Guy Ligier, who founded the iconic French team in 1976, has passed away of natural causes. He was 85 years old.
A former F1 driver himself, Ligier began his sporting career in rugby. He played for the French national team after spending a number of years working as a butcher’s assistant. Orphaned at an early age, he built a construction empire after capitalising on the motorway construction business booming in France. Although his motor-racing career began with big names – Cooper-Maserati and Brabham, it never took off.
Ligier quit racing following the death of his friend and countryman, Jo Schlesser, founding the team soon after. Initially intended as a sports car manufacturer, Ligier bought over the assets of another Formula One team, Matra, and entered F1 in 1976. They found success quickly, and with Jacques Lafitte as their pilot, won the following year’s Swedish Grand Prix.
The team saw several big marquee names race for it – among them Lafitte, Didier Pironi, Jacky Ickx, Martin Brundle, Aguri Suzuki, Olivier Panis and Andrea de Cesaris. Considering this, they did not have as much success as they should have – over the 20 years of the team’s existence, they won only 9 races and no drivers’ championships despite being frontrunners in the 1980s. They had 50 podium spots and a total of 388 points over their F1 run.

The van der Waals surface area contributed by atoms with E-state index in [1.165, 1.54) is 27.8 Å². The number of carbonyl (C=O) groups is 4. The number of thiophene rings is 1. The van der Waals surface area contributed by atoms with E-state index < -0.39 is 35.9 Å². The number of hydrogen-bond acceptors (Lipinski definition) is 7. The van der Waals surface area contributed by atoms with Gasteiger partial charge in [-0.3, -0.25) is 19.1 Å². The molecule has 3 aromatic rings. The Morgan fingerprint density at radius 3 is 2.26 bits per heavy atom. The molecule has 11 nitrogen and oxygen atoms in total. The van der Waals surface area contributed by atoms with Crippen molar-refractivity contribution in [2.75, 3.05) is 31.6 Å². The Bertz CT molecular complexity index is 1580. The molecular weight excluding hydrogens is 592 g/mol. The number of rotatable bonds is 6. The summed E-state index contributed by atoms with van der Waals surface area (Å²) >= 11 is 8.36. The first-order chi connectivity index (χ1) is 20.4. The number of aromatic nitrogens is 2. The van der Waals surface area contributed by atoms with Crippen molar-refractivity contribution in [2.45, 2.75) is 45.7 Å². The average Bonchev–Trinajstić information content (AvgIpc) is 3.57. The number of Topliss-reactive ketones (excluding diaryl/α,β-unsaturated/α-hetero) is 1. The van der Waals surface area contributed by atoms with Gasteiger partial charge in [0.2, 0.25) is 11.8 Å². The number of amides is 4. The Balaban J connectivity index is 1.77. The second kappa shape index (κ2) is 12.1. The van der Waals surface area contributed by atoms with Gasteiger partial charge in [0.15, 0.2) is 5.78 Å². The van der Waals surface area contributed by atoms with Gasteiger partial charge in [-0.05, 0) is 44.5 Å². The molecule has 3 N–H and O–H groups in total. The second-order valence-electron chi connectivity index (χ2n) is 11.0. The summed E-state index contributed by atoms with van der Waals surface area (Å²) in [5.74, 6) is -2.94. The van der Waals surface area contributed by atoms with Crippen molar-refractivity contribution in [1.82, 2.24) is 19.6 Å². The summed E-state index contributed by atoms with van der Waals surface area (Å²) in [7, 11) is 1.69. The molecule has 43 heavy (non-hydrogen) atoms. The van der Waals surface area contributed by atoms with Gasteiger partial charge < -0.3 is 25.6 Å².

Ligier would eventually be bought over by another Formula 1 legend – 4-time drivers’ champion Alain Prost purchased the team, renaming it Prost GP. Prost GP suffered a similar fate – with notable names like Panis, Nick Heidfeld and Heinz-Harald Frentzen, the team did not make much of an impact and folded 4 years after its 1997 inception, in 2001.